|Year : 2021 | Volume
| Issue : 1 | Page : 103-105
Daratumumab interference with immunohematology testing in a nonmultiple myeloma neutropenic patient, in need of granulocyte transfusion
Abhaykumar Malind Gupta, Shashank Ojha, Amol Tirlotkar, Vimal Sathyan
Department of Transfusion Medicine, Advanced Centre for Treatment Research and Education in Cancer, Tata Memorial Centre, Homi Bhabha National Institute, Navi Mumbai, Maharashtra, India
|Date of Submission||04-Jun-2020|
|Date of Decision||10-Aug-2020|
|Date of Acceptance||17-Aug-2020|
|Date of Web Publication||29-May-2021|
Dr. Abhaykumar Malind Gupta
Department of Transfusion Medicine, Advanced Centre for Treatment Research and Education in Cancer, Tata Memorial Centre, Homi Bhabha National Institute, Navi Mumbai, Maharashtra
Source of Support: None, Conflict of Interest: None
Daratumumab (DARA) may interfere with immunohematology tests by binding to endogenous CD38 present on the surface of the red blood cells. DARA was Food and Drug Administration approved for refractory multiple myeloma patients, but now its application is being explored in other oncology patients also. The disease condition of the patient does not change the process of resolution of incompatible cross-matches, and blood transfusion services (BTS) must be vigilant about the drug but not the diagnosis. Effective communication between BTS and oncology departments is crucial in the timely resolution of DARA interferences. All BTS must have standard operating procedures in place for such discrepancies.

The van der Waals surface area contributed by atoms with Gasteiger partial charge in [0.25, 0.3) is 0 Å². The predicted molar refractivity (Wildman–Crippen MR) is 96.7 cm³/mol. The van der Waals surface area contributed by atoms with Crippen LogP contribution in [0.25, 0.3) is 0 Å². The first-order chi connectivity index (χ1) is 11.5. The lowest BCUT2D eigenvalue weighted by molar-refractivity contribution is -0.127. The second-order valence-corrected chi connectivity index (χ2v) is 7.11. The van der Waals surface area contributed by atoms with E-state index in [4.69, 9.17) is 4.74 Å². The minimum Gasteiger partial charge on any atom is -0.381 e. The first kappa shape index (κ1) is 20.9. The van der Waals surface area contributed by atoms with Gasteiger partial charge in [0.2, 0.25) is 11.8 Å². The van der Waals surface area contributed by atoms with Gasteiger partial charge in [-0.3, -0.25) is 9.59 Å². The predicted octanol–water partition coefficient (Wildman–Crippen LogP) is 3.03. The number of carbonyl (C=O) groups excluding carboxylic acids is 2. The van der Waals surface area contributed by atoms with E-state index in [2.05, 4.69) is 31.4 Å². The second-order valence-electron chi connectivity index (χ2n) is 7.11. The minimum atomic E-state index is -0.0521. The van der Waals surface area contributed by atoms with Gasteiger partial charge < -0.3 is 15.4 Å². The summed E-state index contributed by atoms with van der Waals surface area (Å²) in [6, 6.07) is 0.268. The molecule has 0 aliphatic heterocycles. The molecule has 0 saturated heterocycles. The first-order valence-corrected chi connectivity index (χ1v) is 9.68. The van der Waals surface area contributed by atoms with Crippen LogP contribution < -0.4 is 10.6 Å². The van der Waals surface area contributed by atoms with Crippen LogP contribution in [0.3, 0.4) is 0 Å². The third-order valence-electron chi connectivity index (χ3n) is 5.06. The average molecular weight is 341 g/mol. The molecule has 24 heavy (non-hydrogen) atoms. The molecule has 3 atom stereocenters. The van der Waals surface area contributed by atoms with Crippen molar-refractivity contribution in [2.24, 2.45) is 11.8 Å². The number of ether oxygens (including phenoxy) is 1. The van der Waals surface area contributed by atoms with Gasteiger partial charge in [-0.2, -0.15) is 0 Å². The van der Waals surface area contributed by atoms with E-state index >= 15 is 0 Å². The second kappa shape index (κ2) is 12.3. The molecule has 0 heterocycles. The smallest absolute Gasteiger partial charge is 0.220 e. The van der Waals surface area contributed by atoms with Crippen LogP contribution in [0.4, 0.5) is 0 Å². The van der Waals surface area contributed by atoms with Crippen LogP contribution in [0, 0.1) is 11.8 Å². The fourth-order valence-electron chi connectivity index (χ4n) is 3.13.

Keywords: Anti-CD38, compatibility testing, daratumumab, dithiothreitol, serology interference
|How to cite this article:|
Gupta AM, Ojha S, Tirlotkar A, Sathyan V. Daratumumab interference with immunohematology testing in a nonmultiple myeloma neutropenic patient, in need of granulocyte transfusion. Glob J Transfus Med 2021;6:103-5
|How to cite this URL:|
Gupta AM, Ojha S, Tirlotkar A, Sathyan V. Daratumumab interference with immunohematology testing in a nonmultiple myeloma neutropenic patient, in need of granulocyte transfusion. Glob J Transfus Med [serial online] 2021 [cited 2021 Dec 7];6:103-5. Available from: https://www.gjtmonline.com/text.asp?2021/6/1/103/317174
| Introduction|| |
Daratumumab (DARA) is an IgG1 κ human monoclonal antibody that specifically targets human CD38 and is routinely used as the first-line therapy in refractory multiple myeloma (MM), which has overexpression of CD38. DARA may interfere with the indirect antiglobulin test (IAT) by binding to endogenous CD38 present on the surface of the red blood cells (RBCs)., Dithiothreitol (DTT) is a reducing agent that cleaves disulfide bonds present on the CD38 receptors. As a result, it can denature the CD38 antigen and prevent DARA from binding and resolve the positive IAT.
DARA was Food and Drug Administration approved for refractory MM patients, but now its application is being explored in the other oncology patients also. Preclinical studies have shown that CD38 is a relevant target in acute lymphoblastic leukemia (ALL).
| Case Report|| |
The patient was a 19-year-old male, stem cell-transplant recipient with a diagnosis of ALL. DARA was given for the disease remission, but the same was not communicated to the blood transfusion services (BTS). Blood samples were received by BTS for routine cross-matches and granulocyte donor cross-matches as the patient had persistent neutropenia (Absolute Neutrophil Count <0.5 × 109/L) and was a candidate for the granulocyte transfusion.